At the apex of the arch there is a continuous timber A-frame, the upper part of which contains the continuous clerestory windows. The sides are made from 160 x 160 mm members, arranged as triangular cross-bracing, which are supported on horizontal 160 x 200 mm sole plates carried on the arches. The sides are stiffened by central supports and horizontal compound members - all 90 x 105 mm. They meet the sides exactly at the points where the rafters intersect - a very interesting three-dimensional node. The horizontal compound members carry an inspection walkway. The shape of the triangular cross-bracing inevitably leads to the clerestory construction penetrating the gable ends, adding a dynamic component to these elevations.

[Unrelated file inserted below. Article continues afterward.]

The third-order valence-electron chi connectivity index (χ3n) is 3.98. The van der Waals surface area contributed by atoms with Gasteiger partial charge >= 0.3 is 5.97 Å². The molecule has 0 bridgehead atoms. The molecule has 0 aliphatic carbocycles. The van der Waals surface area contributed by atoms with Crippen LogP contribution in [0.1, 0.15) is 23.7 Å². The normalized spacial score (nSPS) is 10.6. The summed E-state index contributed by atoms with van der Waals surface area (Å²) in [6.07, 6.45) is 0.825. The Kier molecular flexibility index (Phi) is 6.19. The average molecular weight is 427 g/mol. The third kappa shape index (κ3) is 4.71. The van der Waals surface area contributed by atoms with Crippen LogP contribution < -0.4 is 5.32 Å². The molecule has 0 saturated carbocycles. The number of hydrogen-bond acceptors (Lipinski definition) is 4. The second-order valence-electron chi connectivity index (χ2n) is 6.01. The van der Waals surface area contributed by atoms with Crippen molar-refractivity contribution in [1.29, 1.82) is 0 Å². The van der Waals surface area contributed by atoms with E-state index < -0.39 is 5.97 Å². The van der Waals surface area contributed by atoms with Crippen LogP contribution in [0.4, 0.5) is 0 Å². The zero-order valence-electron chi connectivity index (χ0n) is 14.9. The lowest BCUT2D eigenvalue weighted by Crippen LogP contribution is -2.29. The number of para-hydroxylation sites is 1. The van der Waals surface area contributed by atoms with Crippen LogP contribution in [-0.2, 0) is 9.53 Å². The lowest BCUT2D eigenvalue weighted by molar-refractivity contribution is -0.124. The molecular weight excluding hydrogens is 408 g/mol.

The external profile of a simple pitched roof is formed by vertical 305 x 210 mm timber posts positioned directly behind the arches and extending as far as the eaves. They are connected at the top and at the base of the arches by sturdy timber sections. The 160 x 243 mm rafters are fixed to the top of these posts by means of a notched joint. They run diagonally towards the node points of the clerestory framework, two rafters from each column. They intersect with the rafters of the next column at the clerestory framework and thus constitute an effective longitudinal bracing system for the whole building. They are propped against the arch by four inclined 105 x 130 mm members with a further prop at the eaves. The gable rafters are also fixed at an angle and so the overhanging roof helps to shape the facade further. The bolted and screwed joints of the timber members are designed in such a way that the heads of the screws or bolts are recessed for exposed connections but still accessible - a good practical and formal solution. Most of the joints higher up the roof and in the clerestory area are in the form of T-shaped steel flats which are fitted into slits and then bolted or screwed.